Volume 6, Issue 3 (6-2021)                   J Res Dent Maxillofac Sci 2021, 6(3): 25-30 | Back to browse issues page

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Noori Nezhad A, Salem K, Zamanian M, Aghaei S. Comparison of Serum Vitamin D and Calcium Levels Between Children with Longer Than Normal Eruption Time of First Deciduous Tooth and Control Group. J Res Dent Maxillofac Sci 2021; 6 (3) :25-30
URL: http://jrdms.dentaliau.ac.ir/article-1-311-en.html
1- Private Practice, Tehran, Iran
2- Pediatric Dentistry Dept, Faculty of Dentistry,Tehran Medical Sciences,Islamic Azad University, Tehran, Iran.
3- Pediatric Dentistry Dept, Faculty of Dentistry,Tehran Medical Sciences, Islamic Azad University, Tehran, Iran , saba_aghaee@yahoo.com
Abstract:   (1341 Views)

Background and Aim: Tooth eruption is a multifaceted physiological process, which can be delayed by factors such as malnutrition. This study aimed to compare the serum levels of vitamin D and calcium in infants with a longer than normal eruption time of the first deciduous tooth with the control group (normal eruption).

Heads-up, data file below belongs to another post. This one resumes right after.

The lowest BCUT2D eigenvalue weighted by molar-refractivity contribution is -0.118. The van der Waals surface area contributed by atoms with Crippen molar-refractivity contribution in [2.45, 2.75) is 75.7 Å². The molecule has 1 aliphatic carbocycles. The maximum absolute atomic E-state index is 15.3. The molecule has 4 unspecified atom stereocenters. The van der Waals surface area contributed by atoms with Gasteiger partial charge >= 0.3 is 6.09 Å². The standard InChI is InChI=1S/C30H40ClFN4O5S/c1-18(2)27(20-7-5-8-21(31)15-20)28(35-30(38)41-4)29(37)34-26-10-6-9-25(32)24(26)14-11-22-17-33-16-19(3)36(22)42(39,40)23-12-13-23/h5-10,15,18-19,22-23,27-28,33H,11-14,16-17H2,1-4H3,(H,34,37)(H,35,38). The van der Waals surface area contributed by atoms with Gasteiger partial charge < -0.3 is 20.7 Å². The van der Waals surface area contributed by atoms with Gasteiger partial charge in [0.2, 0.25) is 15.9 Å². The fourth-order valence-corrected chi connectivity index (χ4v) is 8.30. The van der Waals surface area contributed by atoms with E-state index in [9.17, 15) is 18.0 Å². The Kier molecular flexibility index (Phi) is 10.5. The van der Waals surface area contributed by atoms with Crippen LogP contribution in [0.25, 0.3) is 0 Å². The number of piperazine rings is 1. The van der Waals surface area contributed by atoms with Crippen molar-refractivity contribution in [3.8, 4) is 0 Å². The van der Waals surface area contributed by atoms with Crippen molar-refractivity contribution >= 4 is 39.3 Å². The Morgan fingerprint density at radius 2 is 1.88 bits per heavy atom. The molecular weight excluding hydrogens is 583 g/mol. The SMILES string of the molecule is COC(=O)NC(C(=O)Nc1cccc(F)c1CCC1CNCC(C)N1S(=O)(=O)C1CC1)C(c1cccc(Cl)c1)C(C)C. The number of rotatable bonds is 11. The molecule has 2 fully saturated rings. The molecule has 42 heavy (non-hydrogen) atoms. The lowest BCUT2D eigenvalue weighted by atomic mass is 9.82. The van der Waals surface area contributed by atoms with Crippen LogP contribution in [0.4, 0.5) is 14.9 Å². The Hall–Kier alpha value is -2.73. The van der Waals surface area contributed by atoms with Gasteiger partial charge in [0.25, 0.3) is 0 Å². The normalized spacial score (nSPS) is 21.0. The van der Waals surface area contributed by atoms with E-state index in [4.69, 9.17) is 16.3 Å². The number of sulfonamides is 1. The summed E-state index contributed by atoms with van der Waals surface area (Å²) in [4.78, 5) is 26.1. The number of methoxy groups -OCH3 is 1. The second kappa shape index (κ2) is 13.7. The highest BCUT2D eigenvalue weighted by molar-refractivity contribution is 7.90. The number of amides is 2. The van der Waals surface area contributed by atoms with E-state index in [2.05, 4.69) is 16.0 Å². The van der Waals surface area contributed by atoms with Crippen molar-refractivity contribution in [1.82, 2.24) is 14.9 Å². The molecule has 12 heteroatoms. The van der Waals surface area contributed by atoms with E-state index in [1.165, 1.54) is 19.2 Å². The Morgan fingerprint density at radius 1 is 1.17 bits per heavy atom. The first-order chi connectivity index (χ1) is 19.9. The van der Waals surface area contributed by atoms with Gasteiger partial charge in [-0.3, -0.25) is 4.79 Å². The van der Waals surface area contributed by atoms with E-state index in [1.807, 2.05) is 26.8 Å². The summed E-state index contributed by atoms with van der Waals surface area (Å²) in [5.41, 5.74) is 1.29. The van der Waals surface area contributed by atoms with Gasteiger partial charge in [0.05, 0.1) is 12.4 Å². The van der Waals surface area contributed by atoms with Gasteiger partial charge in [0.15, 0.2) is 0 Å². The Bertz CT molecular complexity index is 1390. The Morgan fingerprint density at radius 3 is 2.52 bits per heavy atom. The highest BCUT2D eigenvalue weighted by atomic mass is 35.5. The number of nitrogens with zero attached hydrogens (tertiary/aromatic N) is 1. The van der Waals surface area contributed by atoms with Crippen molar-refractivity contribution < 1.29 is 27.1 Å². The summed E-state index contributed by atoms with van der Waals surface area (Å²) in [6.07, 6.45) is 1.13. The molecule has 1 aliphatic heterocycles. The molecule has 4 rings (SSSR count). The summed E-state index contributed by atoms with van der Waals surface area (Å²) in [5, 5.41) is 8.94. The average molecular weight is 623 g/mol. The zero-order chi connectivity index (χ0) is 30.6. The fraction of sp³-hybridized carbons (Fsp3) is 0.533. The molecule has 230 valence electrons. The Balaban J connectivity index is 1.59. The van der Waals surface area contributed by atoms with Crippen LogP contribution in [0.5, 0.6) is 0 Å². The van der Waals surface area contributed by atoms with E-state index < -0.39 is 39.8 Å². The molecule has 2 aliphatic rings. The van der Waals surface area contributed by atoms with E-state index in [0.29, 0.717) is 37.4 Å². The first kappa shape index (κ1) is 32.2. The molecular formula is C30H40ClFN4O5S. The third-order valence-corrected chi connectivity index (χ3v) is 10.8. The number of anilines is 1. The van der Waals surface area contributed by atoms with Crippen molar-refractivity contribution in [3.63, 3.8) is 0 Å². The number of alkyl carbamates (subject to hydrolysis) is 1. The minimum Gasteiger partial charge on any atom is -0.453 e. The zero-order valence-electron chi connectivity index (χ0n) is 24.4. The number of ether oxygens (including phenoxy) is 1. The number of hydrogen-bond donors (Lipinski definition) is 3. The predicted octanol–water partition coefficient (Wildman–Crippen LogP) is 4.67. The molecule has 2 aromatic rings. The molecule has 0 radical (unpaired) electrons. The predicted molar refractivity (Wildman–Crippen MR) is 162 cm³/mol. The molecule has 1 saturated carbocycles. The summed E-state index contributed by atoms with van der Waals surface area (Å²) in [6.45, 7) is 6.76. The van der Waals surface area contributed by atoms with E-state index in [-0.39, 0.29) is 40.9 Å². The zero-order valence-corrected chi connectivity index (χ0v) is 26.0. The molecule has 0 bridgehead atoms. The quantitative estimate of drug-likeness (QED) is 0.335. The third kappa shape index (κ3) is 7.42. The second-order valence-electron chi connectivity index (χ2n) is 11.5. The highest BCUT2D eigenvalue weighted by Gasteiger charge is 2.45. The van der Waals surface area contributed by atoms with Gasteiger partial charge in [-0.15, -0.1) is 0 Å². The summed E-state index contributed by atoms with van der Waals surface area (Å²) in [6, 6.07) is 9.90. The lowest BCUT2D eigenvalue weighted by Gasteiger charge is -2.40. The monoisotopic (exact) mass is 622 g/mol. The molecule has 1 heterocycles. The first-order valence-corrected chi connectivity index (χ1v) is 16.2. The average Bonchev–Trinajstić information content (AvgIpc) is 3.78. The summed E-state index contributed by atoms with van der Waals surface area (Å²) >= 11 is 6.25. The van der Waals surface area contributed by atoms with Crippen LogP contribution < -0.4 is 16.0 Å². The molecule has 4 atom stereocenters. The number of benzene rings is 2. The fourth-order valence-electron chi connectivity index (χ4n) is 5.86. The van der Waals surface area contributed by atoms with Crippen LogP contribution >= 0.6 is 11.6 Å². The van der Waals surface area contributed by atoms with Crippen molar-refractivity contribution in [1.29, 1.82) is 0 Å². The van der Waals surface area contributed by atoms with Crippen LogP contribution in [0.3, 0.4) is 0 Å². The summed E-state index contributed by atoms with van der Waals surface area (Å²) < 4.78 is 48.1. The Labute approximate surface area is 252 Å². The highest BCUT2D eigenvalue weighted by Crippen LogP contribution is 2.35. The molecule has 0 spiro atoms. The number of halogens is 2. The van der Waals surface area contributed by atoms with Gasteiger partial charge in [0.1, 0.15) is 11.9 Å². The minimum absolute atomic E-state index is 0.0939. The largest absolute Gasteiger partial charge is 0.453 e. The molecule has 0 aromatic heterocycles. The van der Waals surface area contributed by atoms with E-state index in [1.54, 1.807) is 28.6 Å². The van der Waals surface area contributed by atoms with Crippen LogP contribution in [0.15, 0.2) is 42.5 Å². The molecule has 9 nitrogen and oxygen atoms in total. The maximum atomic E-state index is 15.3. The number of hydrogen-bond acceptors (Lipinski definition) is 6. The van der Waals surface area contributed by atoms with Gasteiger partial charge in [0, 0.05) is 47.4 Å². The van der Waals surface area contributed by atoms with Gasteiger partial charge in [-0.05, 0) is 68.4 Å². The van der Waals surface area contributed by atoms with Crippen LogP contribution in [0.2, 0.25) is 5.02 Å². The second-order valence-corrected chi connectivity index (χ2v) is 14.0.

Materials and Methods: In this case-control study, serum levels of vitamin D in 61 children with a mean age of normal dental eruption in Iranian children (8 months and less) were compared with 61 children with eruption age of more than 8 months. The children were matched in terms of age, sex, place of birth and residence, age of birth, birth weight, and other eruption-related items. Student's t-test, analysis of variance (ANOVA), and chi-square test were used for statistical analysis.

Results: The first erupted tooth in all infants was the mandibular incisor. The mean serum level of vitamin D was 38.1±24.1 ng/ml in infants with eruption age of 8 months or less and 40.0±21.5 ng/ml in the group of eruption age over 8 months (P=0.63). Serum calcium level was 10.03±0.55 mg/dl in the first group and 9.92±0.57 mg/dl in the second group (P=0.28). There was no significant relationship between gender, maternal education, A+D supplementation, infant nutrition (breast milk, formula, and combination), and different levels of vitamin D (deficient, inadequate, adequate, and toxic) with the average age of eruption of the first deciduous tooth (P>0.05).

Conclusion: It seems that serum vitamin D and calcium levels in this age group do not affect the eruption time of deciduous teeth.

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Type of Study: Original article | Subject: Oral medicine

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